This week, the world marked the International Day of Forests with the theme being “Forests and Sustainable Cities.” The United Nations in a statement said global celebration of forests provided a platform to raise awareness of the importance of all types of woodlands and trees, and celebrate the ways in which they sustain and protect us.
The UN has revealed some vital facts. Forests and trees store carbon, which helps mitigate the impacts of climate change in and around urban areas. Trees also improve the local climate, helping to save energy used for heating by 20-50 percent. Strategic placement of trees in urban areas can cool the air by up to 8 degrees Celsius, reducing air conditioning needs by 30 percent. Urban trees are excellent air filters, removing harmful pollutants in the air and fine particulates.
Do you wish to know more? Apparently yes, because most of us have been unaware of these amazing realities. Trees reduce noise pollution, as they shield homes from nearby roads and industrial areas. Local populations use the fruits, nuts, leaves and insects found in urban trees to produce food and medicines for use in the home, or as a source of income. Wood fuel sourced from urban trees and planted forests on the outskirts of cities provide renewable energy for cooking and heating. This reduces pressures on natural forests and our reliance on fossil fuels. Forests in and around urban areas help to filter and regulate water, contributing to high-quality freshwater supplies for hundreds of millions of people.
Forests also protect watersheds and prevent flooding as they store water in their branches and soil. That is not all, there are more and we need to become aware because it will not only show us the importance of trees, but prevent us from cutting trees, because going by these facts cutting a tree could be put into the category of criminal offenses. We cannot make a tree, then what right do we have to cut a tree? Well-managed forests and trees in and around cities provide habitats, food and protection for many plants and animals, helping to maintain and increase biodiversity. In cities and surrounding areas forests generate tourism, create tens of thousands of jobs and encourage city beautification schemes, building dynamic, energetic and prosperous green economies. Urban green spaces, including forests, encourage active and healthy lifestyles, improve mental health, prevent disease, and provide a place for people to socialize.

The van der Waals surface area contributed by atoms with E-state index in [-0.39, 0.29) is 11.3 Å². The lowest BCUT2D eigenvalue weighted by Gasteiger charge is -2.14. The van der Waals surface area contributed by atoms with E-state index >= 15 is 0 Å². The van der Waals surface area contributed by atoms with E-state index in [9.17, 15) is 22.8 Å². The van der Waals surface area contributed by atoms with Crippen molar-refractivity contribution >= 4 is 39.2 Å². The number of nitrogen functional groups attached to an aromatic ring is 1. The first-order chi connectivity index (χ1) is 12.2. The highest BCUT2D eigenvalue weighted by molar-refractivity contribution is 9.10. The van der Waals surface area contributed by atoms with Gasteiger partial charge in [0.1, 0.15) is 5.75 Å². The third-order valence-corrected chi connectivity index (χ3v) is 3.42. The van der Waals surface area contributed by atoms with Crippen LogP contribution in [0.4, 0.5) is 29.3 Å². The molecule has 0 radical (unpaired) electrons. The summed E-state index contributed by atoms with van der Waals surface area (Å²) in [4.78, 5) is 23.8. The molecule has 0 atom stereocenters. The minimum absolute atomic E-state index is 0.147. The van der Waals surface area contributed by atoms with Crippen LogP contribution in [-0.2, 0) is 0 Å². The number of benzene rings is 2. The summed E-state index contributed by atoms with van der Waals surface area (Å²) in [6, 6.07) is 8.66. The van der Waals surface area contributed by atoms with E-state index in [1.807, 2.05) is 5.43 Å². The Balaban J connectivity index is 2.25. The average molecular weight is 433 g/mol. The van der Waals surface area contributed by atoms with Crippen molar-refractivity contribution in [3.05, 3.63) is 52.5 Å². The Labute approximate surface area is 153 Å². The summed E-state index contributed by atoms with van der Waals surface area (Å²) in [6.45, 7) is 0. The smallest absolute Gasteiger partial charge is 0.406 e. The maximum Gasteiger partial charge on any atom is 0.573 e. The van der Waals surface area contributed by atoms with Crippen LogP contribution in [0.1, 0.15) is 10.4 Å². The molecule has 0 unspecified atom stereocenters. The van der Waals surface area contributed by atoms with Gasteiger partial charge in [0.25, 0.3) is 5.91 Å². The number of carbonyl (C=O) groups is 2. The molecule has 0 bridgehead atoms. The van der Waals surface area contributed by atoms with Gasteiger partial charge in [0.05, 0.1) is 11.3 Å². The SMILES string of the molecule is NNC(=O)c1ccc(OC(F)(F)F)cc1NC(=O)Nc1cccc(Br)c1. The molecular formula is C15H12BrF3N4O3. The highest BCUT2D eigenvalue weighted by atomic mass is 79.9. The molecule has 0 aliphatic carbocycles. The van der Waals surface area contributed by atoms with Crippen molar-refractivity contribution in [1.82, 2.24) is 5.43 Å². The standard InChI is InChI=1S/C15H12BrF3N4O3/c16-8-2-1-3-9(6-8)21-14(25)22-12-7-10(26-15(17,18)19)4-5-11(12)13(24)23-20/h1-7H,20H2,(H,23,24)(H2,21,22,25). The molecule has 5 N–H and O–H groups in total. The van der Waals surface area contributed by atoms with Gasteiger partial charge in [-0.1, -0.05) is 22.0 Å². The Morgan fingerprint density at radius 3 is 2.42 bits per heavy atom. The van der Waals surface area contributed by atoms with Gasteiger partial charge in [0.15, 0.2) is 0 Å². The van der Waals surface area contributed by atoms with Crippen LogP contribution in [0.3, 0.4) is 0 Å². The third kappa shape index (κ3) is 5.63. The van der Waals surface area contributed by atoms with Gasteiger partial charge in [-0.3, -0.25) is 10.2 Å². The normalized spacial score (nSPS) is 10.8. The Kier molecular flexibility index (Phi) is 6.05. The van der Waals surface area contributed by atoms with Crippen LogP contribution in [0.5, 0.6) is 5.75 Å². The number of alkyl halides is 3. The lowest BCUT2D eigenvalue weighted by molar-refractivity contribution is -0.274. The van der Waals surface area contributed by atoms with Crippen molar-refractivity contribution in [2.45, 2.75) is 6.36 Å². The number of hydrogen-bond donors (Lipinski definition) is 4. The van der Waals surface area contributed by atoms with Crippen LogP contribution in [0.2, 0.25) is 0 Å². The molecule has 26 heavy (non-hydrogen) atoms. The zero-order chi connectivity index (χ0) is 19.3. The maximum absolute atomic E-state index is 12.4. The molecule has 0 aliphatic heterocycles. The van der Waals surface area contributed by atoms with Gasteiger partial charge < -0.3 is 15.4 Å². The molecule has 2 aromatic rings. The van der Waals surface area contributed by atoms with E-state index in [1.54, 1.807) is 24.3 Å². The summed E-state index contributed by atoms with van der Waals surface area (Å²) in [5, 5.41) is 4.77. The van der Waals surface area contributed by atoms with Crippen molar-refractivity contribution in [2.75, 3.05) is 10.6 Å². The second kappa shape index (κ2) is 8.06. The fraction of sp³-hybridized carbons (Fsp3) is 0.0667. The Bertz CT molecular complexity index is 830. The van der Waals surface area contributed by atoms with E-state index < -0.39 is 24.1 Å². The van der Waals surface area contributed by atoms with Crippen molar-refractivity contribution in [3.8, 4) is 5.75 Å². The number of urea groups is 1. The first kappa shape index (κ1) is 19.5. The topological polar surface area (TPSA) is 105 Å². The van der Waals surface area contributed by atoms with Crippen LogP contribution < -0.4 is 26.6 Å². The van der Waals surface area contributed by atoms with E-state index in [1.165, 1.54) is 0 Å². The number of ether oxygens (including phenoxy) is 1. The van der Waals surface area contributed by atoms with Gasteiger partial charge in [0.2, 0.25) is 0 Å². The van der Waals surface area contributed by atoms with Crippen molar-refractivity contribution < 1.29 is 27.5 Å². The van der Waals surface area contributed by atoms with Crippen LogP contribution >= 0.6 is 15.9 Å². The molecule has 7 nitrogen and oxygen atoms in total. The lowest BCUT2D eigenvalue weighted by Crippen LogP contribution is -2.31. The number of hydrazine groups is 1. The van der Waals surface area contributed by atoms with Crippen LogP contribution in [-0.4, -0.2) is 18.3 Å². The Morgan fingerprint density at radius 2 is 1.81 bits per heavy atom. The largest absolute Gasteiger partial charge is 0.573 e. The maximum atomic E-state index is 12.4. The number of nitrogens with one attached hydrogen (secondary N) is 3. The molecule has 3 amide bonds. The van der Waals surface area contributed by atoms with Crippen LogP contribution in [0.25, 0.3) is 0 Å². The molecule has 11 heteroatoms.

According to the UN, forests cover one third of the Earth’s land mass and perform vital functions around the world. Around 1.6 billion people - including more than 2,000 indigenous cultures - depend on forests for their livelihoods, medicines, fuel, food and shelter. Forests are the most biologically-diverse ecosystems on land, home to more than 80% of the terrestrial species of animals, plants and insects. Yet despite all of these priceless ecological, economic, social and health benefits, global deforestation continues at an alarming rate, the UN warns. About 13 million hectares of forest are destroyed annually. Deforestation accounts for 12 to 20 percent of the global greenhouse gas emissions that contribute to climate change.The International Day of Forests is held annually on March 21 to raise awareness of the importance of forests to people and their vital role in poverty eradication, environmental sustainability and food security. The UN says, sustainable management of all types of forests is at the heart of unlocking challenges of conflict-affected, developing and developed countries, for the benefit of current and future generations.
On Thursday, the Daily Mirror published an article about moves to seriously damage if not destroy the Muthurajawela Sanctuary by implementing a project for land filling. Investigative journalist Nisansala Dissanayaka in the article revealed that a big company was negotiating with state agencies to build a huge apartment complex in the Muthurajawela Sanctuary despite warnings that wetlands or marshlands are not waste lands but environmental treasures.
We thank President Maithripala Sirisena, who is also the Minister of Environmental Affairs, for visiting the area early on Thursday and ordering that the proposed project be cancelled in addition to disciplinary action against officials responsible for trying to implement this project that would have been an environmental crime.We need to reflect on the immortal words of the 18th century American editor, poet and songwriter George Pope Morris - Woodman, spare that tree!, Touch not a single bough!, In youth it sheltered me, And I’ll protect it now, ‘Twas my forefather’s hand, That placed it near his cot, There, woodman, let it stand, Thy axe shall harm it not